NO MAN’S LAND MUSEUM, GOODWELL, OKLA. | It’s eerie to Sue Weissinger, how similar this weather seems to the Dust Bowl era.
Consecutive summers of drought. A warm, dry winter. Storm fronts and pressure clashes without rains.
Heat – lots of heat.
“The only condition not with us today is the soil,” says Weissinger, curator of this spacious house of artifacts saluting the panhandle, a museum maintained by the Texas County Historical Society. “We still have dusty storms, but it’s not like seeing a thunderstorm roll in, thinking it’s dropping rain when actually it’s dropping dust.”
An exhibit here recalls the horrific dust storms of the 1930s that triggered what the museum calls “the best-known migration in American history,” a staggering procession away from the scarred croplands of the southern Plains.
From Texas up to southern Nebraska, photographs capture great walls of dirt moving in on farms, courthouses, neighborhoods, roadways. Winds raking relentlessly plowed cropland would carry different colors of soils from different states, and then, in an atmospheric downburst, the dirt would be dumped on people and all of their possessions.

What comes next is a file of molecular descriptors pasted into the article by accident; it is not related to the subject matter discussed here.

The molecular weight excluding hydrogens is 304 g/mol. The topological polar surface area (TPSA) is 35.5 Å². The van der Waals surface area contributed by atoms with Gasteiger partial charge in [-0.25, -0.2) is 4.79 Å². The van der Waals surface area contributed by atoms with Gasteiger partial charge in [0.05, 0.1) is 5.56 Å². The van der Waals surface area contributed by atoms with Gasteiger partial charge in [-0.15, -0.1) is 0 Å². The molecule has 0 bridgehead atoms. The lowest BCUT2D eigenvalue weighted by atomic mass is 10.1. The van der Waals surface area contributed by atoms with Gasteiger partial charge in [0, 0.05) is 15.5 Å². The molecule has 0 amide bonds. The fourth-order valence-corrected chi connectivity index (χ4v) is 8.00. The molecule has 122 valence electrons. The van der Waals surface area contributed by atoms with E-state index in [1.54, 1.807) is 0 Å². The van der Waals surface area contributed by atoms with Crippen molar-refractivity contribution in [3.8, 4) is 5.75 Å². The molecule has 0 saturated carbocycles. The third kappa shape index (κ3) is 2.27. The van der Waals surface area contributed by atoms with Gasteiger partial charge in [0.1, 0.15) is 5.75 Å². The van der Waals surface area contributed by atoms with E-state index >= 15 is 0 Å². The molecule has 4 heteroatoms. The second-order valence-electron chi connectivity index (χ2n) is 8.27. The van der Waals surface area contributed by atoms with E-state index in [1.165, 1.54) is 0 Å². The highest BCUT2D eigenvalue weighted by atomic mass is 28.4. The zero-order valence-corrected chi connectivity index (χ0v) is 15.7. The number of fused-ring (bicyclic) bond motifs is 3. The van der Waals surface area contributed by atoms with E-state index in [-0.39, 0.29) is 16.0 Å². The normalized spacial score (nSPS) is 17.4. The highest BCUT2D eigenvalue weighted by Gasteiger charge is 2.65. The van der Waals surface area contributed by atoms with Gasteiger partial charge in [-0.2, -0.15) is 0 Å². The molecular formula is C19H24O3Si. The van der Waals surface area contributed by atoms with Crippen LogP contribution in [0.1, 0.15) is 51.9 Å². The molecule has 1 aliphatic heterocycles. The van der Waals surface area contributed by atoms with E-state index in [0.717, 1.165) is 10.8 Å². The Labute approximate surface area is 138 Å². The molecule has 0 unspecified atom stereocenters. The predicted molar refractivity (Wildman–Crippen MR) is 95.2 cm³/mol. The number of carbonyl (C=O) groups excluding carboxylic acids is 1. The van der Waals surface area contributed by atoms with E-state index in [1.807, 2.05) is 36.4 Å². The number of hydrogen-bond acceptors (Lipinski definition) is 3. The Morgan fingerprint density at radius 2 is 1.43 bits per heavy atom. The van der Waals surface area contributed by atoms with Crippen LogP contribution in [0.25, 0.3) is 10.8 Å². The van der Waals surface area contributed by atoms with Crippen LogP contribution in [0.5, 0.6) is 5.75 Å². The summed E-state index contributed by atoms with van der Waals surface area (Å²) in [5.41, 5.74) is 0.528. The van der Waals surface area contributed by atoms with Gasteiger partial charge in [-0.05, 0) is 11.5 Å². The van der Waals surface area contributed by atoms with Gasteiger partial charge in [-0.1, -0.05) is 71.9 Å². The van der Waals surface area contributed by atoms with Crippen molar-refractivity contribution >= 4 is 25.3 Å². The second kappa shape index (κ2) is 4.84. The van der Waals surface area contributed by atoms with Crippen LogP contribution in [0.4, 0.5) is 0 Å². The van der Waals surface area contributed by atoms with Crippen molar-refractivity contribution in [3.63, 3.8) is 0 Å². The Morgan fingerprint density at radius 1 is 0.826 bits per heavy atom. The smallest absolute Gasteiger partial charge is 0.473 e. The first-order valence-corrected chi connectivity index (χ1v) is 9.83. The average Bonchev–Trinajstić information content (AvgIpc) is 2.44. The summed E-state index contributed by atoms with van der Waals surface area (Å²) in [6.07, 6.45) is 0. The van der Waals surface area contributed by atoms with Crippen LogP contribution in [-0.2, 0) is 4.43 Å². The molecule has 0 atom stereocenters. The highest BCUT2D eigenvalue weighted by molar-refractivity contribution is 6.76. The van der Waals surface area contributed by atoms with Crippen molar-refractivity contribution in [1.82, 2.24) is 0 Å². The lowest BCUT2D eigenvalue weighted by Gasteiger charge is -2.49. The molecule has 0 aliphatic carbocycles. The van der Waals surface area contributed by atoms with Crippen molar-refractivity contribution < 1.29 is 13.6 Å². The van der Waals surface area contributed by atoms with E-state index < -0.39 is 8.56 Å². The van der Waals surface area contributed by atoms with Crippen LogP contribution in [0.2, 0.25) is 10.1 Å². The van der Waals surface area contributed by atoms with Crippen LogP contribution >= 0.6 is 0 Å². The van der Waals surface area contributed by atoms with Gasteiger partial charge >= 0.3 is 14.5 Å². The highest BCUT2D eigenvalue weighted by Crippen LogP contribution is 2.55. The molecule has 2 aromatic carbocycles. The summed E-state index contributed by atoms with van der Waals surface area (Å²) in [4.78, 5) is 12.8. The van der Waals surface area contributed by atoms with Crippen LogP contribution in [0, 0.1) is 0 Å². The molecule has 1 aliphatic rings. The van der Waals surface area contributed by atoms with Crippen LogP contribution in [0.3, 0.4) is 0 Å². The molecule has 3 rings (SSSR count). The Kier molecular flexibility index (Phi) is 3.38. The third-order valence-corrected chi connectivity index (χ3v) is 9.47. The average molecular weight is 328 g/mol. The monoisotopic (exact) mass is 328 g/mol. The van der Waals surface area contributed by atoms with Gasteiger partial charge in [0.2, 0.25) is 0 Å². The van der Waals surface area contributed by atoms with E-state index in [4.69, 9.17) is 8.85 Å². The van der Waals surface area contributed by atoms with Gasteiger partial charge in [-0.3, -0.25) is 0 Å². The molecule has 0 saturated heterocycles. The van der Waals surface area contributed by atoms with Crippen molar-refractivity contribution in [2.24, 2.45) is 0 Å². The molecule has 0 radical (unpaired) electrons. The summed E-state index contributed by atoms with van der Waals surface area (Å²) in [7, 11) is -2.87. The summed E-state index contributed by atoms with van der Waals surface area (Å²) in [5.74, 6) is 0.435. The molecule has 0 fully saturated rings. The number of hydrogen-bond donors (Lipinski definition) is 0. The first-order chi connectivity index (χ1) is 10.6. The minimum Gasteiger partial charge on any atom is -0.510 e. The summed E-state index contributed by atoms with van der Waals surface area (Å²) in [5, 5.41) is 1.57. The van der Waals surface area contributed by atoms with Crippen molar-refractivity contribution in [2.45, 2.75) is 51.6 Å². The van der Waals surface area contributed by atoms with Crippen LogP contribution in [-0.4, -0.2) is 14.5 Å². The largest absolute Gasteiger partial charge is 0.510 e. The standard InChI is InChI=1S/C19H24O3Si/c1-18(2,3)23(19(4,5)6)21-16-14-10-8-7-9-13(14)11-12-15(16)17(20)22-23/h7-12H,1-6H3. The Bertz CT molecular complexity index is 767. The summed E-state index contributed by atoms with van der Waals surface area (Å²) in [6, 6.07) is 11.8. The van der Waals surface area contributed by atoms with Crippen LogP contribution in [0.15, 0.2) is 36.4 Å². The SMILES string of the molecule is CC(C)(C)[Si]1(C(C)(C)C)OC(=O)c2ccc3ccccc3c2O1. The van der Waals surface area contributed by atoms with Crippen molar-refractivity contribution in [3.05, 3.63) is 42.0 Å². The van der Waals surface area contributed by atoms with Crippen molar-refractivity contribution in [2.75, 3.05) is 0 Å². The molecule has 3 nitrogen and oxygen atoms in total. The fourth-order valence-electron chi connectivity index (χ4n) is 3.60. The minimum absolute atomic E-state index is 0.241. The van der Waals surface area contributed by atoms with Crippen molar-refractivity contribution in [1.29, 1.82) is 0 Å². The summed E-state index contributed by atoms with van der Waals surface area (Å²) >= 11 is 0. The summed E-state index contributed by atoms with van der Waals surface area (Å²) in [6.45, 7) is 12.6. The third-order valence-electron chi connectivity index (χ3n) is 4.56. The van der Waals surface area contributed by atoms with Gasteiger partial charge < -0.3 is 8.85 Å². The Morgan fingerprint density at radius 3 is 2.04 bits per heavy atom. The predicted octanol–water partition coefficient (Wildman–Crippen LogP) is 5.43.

Cars and tractors were left covered in dust drifts. Children and the elderly would contract respiratory diseases. Housekeepers learned to store their dinner plates upside down beneath a towel.
“They called one day Black Sunday — so black that people thought it was nighttime. Some thought it was the end of the world,” says Weissinger. “You could burn a candle on a table and not see the flame.”
Saving us this summer from so ugly a fate are the lessons we learned from the Dust Bowl, lessons about farming and soil erosion. For the last six decades, crops have been rotated and lands set aside to maintain soil moisture. Among the leaders of this research was H.H. Finnell, who taught at what is now Oklahoma Panhandle State University near the museum.
Anymore, regional oldtimers who still recall the Dust Bowl “were mostly children at the time, and their memories are far different from how their parents experienced it…
“One man I know remembered how he’d be sitting in the back of a classroom,” Weissinger says, “and when the dust rolled in, the teacher couldn’t see him. So that’s when he could sneak out.
“I’m sure his parents would’ve had memories not so fond.”
|Rick Montgomery, email@example.com.